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There may be many “Andrew Reynolds” in the Perth metropolitan phonebook, but the odds are good there is only one who is a self-described classical liberal who also happens to know a fair bit about church bells. How did this unique mix come into being?

Andrew was born in South Perth in 1967 to his father Laith Reynolds who was a radio technician, salesman and manager, and his mother Jan, a full-time homemaker. Before marriage and children, his mother worked as a secretary for a number of Perth’s top legal partners, however, as was traditional at the time, women were expected to cease paid employment once married.[1]

Andrew was the Reynolds’ family’s second baby ultimately ending up as the middle child of three. His parents met at the Anglican Youth Fellowship the result being that Andrew was born and raised an Anglican and remains a member of the Anglican faith to this day. Andrew has a younger brother Cameron, and his elder sister Linda has been a Liberal Senator for Western Australia since 2014.

When asked about his parent’s political views Andrew first refers back to his paternal grandfather who was a Labor MP during the John Tonkin era. Andrew describes his mother as politically strongly conservative, while he describes his father as being ‘reasonably’ conservative but somewhat more relaxed about various social issues. One of his earliest memories was of his father being very animated about the sacking of Gough Whitlam, and this reaction triggered awareness in Andrew that something very serious had happened.

By then his father had drifted away from supporting the Labor Party as he had done in his earlier life. Andrew suspects this shift may have been influenced by his career advancement into management and an understanding of what had happened to the ALP. As a technician his father had been a shop steward and a member of white-collar unions, however, he was concerned about the potential devastation Whitlam was threatening which influenced his move towards the right side of politics.

Dinner table conversations at the Reynolds family home were, and still are, lively. Andrew recalls that political issues were talked about at home “all the time”, and very few topics were off-limits. When inviting newcomers around for dinner, it was often a good idea to give guests advance warning to be prepared to hear some sometimes forcefully expressed opinions.

When Andrew was six years old his parents move to Jakarta for his father’s work. Upon his return three years later to the local primary school in Gooseberry Hill his class went through four teachers in one year, prompting his parents to move Andrew to Guildford Grammar School for grades six and seven of primary school followed by high school. The transition to high school wasn’t a particularly pleasant experience for Andrew, hampered by the fact that he was a “weedy little kid” who was very opinionated and had travelled an awful lot more than many of the bigger kids who hadn’t seen much of life outside of the family farm and school.

During his high school years, Andrew did a lot of reading on political philosophy and economics including Das Capital, The Communist Manifesto, Mein Kampf, Animal Farm and 1984. He also read Anthony Burgess’ lesser-known volume 1985 which had a very strong impact on Andrew revealing to him how a political concept, in this case, syndicalism, could go horribly wrong once implemented. During this time, he also read a lot of science fiction, including Heinlein and Azimov, which represented in his mind the ability to conceptualise the “other” and to see what is possible.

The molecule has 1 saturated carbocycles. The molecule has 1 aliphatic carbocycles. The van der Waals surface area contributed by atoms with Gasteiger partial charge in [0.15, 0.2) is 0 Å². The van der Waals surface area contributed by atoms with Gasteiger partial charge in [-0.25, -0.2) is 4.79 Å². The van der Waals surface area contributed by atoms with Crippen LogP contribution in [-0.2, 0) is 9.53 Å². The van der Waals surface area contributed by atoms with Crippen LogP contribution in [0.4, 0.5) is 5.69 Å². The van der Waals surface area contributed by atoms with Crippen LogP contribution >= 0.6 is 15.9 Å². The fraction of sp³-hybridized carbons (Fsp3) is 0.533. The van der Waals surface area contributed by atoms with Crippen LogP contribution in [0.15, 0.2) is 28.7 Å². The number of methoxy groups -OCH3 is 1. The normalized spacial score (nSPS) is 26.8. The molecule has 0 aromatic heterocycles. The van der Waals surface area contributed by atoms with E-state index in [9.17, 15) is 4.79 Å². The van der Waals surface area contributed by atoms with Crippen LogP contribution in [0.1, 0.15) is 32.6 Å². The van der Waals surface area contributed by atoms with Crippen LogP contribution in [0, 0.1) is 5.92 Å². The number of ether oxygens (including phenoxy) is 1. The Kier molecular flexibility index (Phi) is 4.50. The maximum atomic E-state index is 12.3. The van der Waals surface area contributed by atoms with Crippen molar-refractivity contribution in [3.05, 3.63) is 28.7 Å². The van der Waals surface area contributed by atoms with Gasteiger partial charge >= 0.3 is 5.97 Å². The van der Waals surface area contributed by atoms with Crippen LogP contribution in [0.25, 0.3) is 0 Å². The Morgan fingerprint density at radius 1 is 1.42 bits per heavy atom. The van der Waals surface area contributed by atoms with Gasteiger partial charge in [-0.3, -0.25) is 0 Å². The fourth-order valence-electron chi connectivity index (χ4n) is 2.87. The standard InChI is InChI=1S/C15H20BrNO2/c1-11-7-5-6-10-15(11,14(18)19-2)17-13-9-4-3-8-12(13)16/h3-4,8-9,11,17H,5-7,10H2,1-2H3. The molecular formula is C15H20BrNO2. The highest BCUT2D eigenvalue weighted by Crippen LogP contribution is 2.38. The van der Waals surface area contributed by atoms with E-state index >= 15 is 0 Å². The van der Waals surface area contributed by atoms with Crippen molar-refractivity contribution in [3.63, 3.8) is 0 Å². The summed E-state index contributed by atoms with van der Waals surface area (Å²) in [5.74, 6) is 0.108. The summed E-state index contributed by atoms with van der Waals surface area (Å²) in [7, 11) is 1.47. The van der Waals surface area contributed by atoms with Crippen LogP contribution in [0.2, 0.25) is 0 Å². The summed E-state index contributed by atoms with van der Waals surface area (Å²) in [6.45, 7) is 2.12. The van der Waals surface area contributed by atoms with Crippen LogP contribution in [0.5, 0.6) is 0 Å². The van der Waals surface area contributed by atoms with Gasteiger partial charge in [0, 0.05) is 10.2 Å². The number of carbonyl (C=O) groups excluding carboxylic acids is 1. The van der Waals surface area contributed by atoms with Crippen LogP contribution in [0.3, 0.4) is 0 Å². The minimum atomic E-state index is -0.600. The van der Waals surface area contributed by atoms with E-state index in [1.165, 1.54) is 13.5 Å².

Sadly, Andrew’s high school peers were not much interested in discussing the ideas that were so compelling to him, but after joining the Western Australian Union of Liberal Students (WAULS) at the University of Western Australia, Andrew found himself among people who were very much engaged, and who were happy to argue about ideas and still have a drink with each other at the end of the day – an experience reminiscent of Andrew’s home environment.

This early exposure to political and economic philosophy had somewhat of an unexpected consequence during the course of Andrew’s economics degree at UWA. He quickly realised that the economic orthodoxy he was being taught in class was wrong. This realisation was in part due to his own reading and research, but also the influence of his high school economics teacher, whom Andrew remembers as being very thorough in ensuring that his students were aware of both Keynesian economic theory, monetarism and classical economics, the last of which made much more sense to Andrew than Keynes ever did.

Combined with the social distractions that came from recently leaving an all-boys school and a fairly cloistered upbringing, the result was that Andrew soon lost interest in his coursework. After two years he was asked by the university to show cause as to why he should be allowed to continue in his studies, and he came to the conclusion that his economics degree was something he no longer wanted to pursue.

In 1987, the year of the “Black Monday” stock market crash, Andrew went to work in Kalgoorlie as an offsider for Davies Drilling Australia. After a year he returned to Perth and enrolled at Curtin University part-time studying a Bachelor of Commerce majoring in banking while at the same time taking a job with the WA Corporate Affairs Department during the Rothwells investigation[2]. Andrew worked on the investigation for seven years while putting himself through university. 

Andrew’s life experiences, private reading, and formal studies have put him firmly in the classical liberal camp. When asked about his awareness of libertarian philosophy he reveals that he doesn’t very much like the term “libertarian” as he sees it as ceding the term “liberal” which has been hijacked by socialist ideology, particularly in the United States. Using the term “libertarian”, in Andrew’s mind is telling the socialist movement that the great tradition of classical liberalism – a political and moral philosophy based on civil liberties, equality before the law and economic freedom – is a socialist idea which it most assuredly is not.